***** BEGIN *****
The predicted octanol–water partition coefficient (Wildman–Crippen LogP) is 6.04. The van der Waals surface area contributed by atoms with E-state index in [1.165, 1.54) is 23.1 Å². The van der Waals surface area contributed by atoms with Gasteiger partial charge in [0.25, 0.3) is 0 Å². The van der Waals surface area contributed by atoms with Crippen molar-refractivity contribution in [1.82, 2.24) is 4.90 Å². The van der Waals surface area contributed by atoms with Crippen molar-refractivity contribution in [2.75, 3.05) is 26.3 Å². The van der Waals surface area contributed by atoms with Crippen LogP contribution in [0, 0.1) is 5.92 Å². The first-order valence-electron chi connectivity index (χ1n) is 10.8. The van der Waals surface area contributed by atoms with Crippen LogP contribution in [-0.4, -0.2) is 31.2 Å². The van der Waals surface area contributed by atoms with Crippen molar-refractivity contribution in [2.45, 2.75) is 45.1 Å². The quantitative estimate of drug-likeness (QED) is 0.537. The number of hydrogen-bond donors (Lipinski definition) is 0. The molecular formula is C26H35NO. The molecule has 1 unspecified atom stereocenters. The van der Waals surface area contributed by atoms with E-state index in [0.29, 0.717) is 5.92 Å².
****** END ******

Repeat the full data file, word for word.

The predicted octanol–water partition coefficient (Wildman–Crippen LogP) is 6.04. The van der Waals surface area contributed by atoms with E-state index in [1.165, 1.54) is 23.1 Å². The van der Waals surface area contributed by atoms with Gasteiger partial charge in [0.25, 0.3) is 0 Å². The van der Waals surface area contributed by atoms with Crippen molar-refractivity contribution in [1.82, 2.24) is 4.90 Å². The van der Waals surface area contributed by atoms with Crippen molar-refractivity contribution in [2.75, 3.05) is 26.3 Å². The van der Waals surface area contributed by atoms with Crippen LogP contribution in [0, 0.1) is 5.92 Å². The first-order valence-electron chi connectivity index (χ1n) is 10.8. The van der Waals surface area contributed by atoms with Crippen LogP contribution in [-0.4, -0.2) is 31.2 Å². The van der Waals surface area contributed by atoms with Crippen molar-refractivity contribution in [2.45, 2.75) is 45.1 Å². The quantitative estimate of drug-likeness (QED) is 0.537. The number of hydrogen-bond donors (Lipinski definition) is 0. The molecular formula is C26H35NO. The molecule has 1 unspecified atom stereocenters. The van der Waals surface area contributed by atoms with E-state index in [0.29, 0.717) is 5.92 Å².